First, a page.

The daytime program is conference focused. And we don't start our programming for the conference until noon. This allows our attendees to have the mornings to either plough through their emails or have meetings prior to the conference commencement. The midweek nights are EMCPLAY LIVE, which focus on the showcases of the live acts and wraps up around 1am on Wednesday and Thursday nights. The weekend is all about EMCPLAY. There are over 100 artists performing across 15 events from Friday to Sunday. We've also got some great films showing at Golden Age Cinema as a part of our EMC FILMS program this year.
The theme is the future of yesterday. How can the past inform our experiences in music trying to navigate constantly evolving technology and shifting consumer behaviors?
Musically, I love that this theme nods back to the history of electronic music, honing in on some golden years in electronic music. (1988, 1998, 2008) I think there's a genuine interest from new artists and new people discovering their passion for electronic music today to dig back into the history of the genre. Once you start to get a sense of the rich tapestry of electronic music over these decades, it's easy to see how this culture, which was born from sampling, is still in many ways doing this today. We're constantly seeing throwbacks to past eras in electronic music refurnished in new ways for audiences today. And I think that's wonderful.
In a business sense, in my opinion I think with the data and digital rich world we live in its about striking a balance between making use of the insights and tools we're given today and combining that with good old human connection and instinct. The magic is lost and the point of this culture is lost without the human community vibe - and I think we're very lucky to work in an industry today where we can reinforce gut instinct with real insights to map out the best way forward for our own business / artist / project.
What is a big mistake many DJs are making approaching the Asian market?
I'm not sure that this applies to just the Asian market but any market in general. I see a lot of artists and their teams going in for the short wins - cash in, get in and get out. I personally feel with any new market time and care must be taken to research the market properly, weigh up the long term potential of the market and identify whether the long game approach is smarter. Sometimes a new market may not pay well in the very beginning, but by investing in it long term, you're not only generating a long term income stream for your business / your artist - you're also contributing to the overall cultural health of the region in a positive way.
Two headline grabbing issues in Australia right now are the Sydney lockout laws and drug-testing or lack thereof in NSW. How do you see these issues playing out in the future and how will they be covered at the conference?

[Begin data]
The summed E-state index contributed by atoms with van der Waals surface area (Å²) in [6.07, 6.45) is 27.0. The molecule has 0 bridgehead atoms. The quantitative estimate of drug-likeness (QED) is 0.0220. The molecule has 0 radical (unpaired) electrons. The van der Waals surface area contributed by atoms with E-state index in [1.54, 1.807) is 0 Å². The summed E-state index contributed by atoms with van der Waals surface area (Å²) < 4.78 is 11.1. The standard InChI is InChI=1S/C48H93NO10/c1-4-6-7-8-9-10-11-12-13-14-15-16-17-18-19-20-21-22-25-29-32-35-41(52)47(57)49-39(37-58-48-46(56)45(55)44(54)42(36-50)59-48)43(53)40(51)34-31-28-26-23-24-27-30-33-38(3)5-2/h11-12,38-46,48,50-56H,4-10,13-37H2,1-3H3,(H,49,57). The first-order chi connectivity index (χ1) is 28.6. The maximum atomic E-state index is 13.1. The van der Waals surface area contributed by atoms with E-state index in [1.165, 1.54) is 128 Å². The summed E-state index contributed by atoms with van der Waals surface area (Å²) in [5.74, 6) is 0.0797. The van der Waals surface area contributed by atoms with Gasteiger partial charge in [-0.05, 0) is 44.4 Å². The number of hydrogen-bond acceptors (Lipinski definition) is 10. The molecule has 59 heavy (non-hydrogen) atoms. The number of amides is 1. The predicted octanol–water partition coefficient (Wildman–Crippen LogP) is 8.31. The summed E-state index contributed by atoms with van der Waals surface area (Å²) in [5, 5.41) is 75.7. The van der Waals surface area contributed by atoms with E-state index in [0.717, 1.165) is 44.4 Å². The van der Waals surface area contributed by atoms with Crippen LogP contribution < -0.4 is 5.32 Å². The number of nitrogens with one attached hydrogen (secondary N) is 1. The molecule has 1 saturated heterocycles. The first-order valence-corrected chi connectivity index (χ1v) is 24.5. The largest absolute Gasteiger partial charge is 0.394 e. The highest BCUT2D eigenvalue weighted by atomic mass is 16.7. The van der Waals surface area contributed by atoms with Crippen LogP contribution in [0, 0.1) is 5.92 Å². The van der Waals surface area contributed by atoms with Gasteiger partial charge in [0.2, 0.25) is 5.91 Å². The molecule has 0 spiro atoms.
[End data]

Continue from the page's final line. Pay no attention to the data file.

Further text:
One of EMC's verticals is a one-day forum called Global Cities After Dark. It's focused on nighttime economy and culture, looking at this topic from a global perspective. This forum is on day one of EMC (Tuesday, November 13). We host this forum in partnership with Mirik Milan from Amsterdam, who's a Global Night Mayor Advocate and was previously Night Mayor of Amsterdam and is basically an all round legend and champion of nightlife around the world. The attendees of this forum are a mixture of creative drivers in nightlife space with government, police, urban planners and health and safety figures. So yes, we definitely cover all the issues around nightlife and health and safety.
There is currently some movement on the lockouts. Sydney's Lord Mayor Clover Moore has for a long time been a strong and powerful voice that is anti-lockouts and there is currently discussion and exploration around incentivizing good nightlife operators with a repeal of the restrictions lockouts place on so many venues. The NSW Deputy Premier has recently called for the lockouts to be repealed by the end of 2018. This week, MP Robert Borsack presented a bill to the NSW Parliament to repeal the laws. A decision on this bill will be made by November 15. So who knows? Perhaps we will close EMC this year with much reason to celebrate. Generally, I have belief that these idiotic laws will be repealed. If not this year, then certainly in the coming 12 months or so. We have a state election in NSW in March 2019 and there is very low confidence in the current state government for so many reasons, lockouts being one of them. March next year can't come soon enough if you ask me!
Regarding the recent drug-related deaths at a festival in NSW, the NSW state government convened a "Safety at music festivals expert panel" earlier this month. This panel was made up of three people – the NSW Police Commissioner, NSW Chief Medical Officer and the Chair of the Office of Liquor and Gaming. It made sense of course to have the NSW Police Commissioner and a health expert of course. But what was concerning was:
a) Having the office of liquor and gaming on this panel immediately indicated that it would focus on regulation rather than focusing on this as a health issue;
b) The Chief Health officer, whilst an accomplished woman with a respected career her specialty in NSW health was not on drug use;
c) Most importantly, not one festival representative was invited to be on this panel.
There was a very swift alignment of the organizations and businesses in NSW that make up the festival sector. MusicNSW, our state music body drafted an open letter to the Premier requesting that this sector be effectively consulted in the process of this panel. Within 48 hours, over 70 organizations co-signed this letter. This included every major festival held in NSW, the health and safety services teams what work on the frontline at these festivals and numerous drug experts and academics including the National Drug and Alcohol Research Centre.
Whilst there is not an unwavering belief that pill testing is the magic solution, it is a great shame that this government are not even willing to explore the outcomes of pilot tests that have occurred around the world. It seems close-minded and downright stupid to not be willing and open to literally explore every single option on the table right now. If an option can result in a saved life - isn't that worth it?
The government this week released their “Expert Panel Report,” which you can find here:
I personally don't agree with their recommendations. Issuing on the spot fines will not prevent people from taking substances, it will do exactly what the sniffer dog approach has done - it will influence people to take substances before they've even left for the festival. And this is one of the key health risks in my opinion. Undoubtedly, there will be a lot more to unfold on this issue over the course of the forthcoming summer down here.